The results of the election aren't in yet, but the battle to frame them is already well underway.

If Mitt Romney loses the election, moderate forces within the Republican Party will argue that it was because Tea Party extremists moved him too far to the right during the primaries, and the media will amplify those voices. In contrast, if Romney wins, it will be framed as a triumph of his moderation and used to argue that he should abandon conservatives and govern as a liberal if elected.

In the New York Times this Tuesday, David Brooks already telegraphed this argument.

If elected, Brooks wrote, "Romney would probably be faced with a Democratic Senate. He would also observe the core lesson of this campaign: conservatism loses; moderation wins. Romney's prospects began to look decent only when he shifted to the center. A President Romney would look at the way Tea Party extremism had cost the G.O.P. Senate seats in Delaware and Nevada -- and possibly Missouri and Indiana."

Yet Brooks' simple declaration, "conservatism loses; moderation wins," isn't quite borne out by reality. In 2010, Tea Party energy was responsible for the Republican takeover of the House of Representatives and gains in the Senate. Granted, the nomination of Christine O'Donnell cost Republicans a Senate victory in Delaware. But as poor a candidate as Sharron Angle was in Nevada, there's no evidence that any of the other Republican candidates running in the primary would have been able to defeat the formidable machine of Senate Majority Leader Harry Reid. At the same time, strong Tea Party-backed candidates such as Sens. Pat Toomey and Ron Johnson won in traditionally blue states of Pennsylvania and Wisconsin, respectively.

Brooks' attempt to blame a likely GOP Senate defeat in Missouri on the Tea Party is laughable, considering that Tea Party groups universally opposed Todd Akin's nomination. And his formula that "moderation wins" may have to grapple with the defeat of Wisconsin's Tommy Thompson -- the moderate establishment pick who fended off a Tea Party challenge in the primary.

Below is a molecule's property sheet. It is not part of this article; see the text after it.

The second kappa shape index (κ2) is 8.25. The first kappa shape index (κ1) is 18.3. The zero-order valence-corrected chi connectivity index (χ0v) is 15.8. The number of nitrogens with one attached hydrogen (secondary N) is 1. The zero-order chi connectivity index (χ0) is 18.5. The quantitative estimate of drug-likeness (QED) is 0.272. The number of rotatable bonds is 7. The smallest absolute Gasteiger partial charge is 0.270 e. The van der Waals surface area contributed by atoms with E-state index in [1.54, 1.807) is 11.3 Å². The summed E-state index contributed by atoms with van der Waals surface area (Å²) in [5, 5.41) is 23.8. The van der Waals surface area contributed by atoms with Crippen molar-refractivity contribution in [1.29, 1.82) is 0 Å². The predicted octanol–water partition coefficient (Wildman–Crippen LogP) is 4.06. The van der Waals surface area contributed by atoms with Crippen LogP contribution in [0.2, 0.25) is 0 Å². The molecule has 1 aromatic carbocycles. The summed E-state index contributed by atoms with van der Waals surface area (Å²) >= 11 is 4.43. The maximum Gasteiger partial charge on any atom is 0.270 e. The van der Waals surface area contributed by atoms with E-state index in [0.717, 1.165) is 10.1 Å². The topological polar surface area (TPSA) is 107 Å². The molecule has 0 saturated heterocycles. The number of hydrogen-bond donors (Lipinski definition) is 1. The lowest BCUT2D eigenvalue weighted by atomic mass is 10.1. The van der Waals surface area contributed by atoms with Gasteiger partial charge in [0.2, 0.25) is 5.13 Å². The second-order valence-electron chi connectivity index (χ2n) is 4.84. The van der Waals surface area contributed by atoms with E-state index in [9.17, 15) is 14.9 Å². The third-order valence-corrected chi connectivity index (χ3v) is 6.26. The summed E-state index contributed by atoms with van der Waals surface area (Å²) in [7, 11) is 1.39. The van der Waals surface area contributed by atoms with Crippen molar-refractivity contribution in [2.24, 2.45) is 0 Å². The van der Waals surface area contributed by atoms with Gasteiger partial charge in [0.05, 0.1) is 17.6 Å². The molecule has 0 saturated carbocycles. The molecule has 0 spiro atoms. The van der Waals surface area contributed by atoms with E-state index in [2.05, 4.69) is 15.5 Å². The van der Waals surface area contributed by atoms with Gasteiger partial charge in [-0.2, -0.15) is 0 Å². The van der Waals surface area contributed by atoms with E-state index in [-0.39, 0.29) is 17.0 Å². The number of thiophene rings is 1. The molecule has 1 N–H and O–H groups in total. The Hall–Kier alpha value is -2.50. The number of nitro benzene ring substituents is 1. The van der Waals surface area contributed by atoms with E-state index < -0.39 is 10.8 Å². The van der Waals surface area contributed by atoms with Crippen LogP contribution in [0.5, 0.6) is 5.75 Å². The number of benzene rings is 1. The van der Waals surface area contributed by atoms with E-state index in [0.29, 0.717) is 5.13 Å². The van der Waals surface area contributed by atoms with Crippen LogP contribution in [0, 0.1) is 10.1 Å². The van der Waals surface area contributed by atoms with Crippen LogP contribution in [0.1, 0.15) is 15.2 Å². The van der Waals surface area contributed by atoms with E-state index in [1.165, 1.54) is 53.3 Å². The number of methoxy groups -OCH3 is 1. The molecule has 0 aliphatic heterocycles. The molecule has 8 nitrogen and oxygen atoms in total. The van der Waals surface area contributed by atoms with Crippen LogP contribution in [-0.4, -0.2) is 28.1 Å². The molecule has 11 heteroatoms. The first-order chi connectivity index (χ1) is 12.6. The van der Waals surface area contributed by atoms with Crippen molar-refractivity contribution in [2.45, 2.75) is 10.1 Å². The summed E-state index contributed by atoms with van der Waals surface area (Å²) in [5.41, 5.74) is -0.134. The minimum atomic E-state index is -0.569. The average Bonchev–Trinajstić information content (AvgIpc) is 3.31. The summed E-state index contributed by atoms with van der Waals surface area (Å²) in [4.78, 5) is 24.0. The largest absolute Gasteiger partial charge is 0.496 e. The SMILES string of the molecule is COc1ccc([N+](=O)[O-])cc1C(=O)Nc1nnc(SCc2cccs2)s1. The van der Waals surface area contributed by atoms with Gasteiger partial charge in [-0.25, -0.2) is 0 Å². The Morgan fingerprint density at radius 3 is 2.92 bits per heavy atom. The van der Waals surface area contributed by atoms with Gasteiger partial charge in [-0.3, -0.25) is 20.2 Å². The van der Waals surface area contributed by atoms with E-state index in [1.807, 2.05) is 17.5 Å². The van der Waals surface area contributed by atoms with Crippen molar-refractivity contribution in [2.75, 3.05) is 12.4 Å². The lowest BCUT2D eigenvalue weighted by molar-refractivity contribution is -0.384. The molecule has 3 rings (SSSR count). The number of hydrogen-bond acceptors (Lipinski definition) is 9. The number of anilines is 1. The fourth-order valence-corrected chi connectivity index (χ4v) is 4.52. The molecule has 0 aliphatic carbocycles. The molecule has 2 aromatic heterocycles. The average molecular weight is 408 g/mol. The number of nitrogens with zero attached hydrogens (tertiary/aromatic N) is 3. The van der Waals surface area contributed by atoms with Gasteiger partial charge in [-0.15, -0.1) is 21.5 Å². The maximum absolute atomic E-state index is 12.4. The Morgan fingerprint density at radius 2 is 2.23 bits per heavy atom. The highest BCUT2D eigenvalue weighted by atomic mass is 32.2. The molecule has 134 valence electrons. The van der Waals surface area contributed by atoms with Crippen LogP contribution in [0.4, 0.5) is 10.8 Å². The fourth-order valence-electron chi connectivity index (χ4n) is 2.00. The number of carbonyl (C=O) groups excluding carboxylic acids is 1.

As the 2012 campaign enters its final days, Romney's chances and the prospects of every Republican candidate will depend on grassroots activists pounding on doors and making phone calls to get voters to the polls. Those activists won't be coming from the "moderation wins" caucus that holds so much sway in New York and Washington, but from those who want Romney and Paul Ryan to follow through on their promises to restrain government spending, reduce regulation and avoid tax increases.

It's an oversimplification to suggest that independent voters are turned off by ideological-driven campaigns. Ultimately, they care about results. In 2008, President Obama ran as a liberal who was proposing a national health care plan and won in a landslide. Just two years later, Republicans ran on a limited-government conservative platform promising to repeal national health care and won in a landslide. Independents didn't undergo a massive ideological shift in just 24 months -- they just decided that Obama's policies were failing.

If Obama wins re-election, it will be because Americans determined that he showed just enough improvement to earn more time. But if Romney wins, it will mean they want a different course.

When George W. Bush was president, he followed the advice of the party's big-government wing when he backed the Medicare prescription drug plan and No Child Left Behind. Yet that didn't mitigate the political damage of the Iraq War or spare Republicans from crushing defeats in 2006 and 2008. The GOP didn't close the gap with Democrats on health care and education.

So, if Romney is elected president, he would be wise to tune out the advice of the David Brookses of the world and instead follow through on his promises to govern as a limited-government conservative. It's not just a matter of ideological rigidity but a recognition that at a time of economic stagnation and explosive debt, the nation's best chance for success lies with policies of lower taxes, fewer regulations and reduced spending.

Philip Klein ( is a senior editorial writer for The Washington Examiner. Follow him on Twitter at @philipaklein.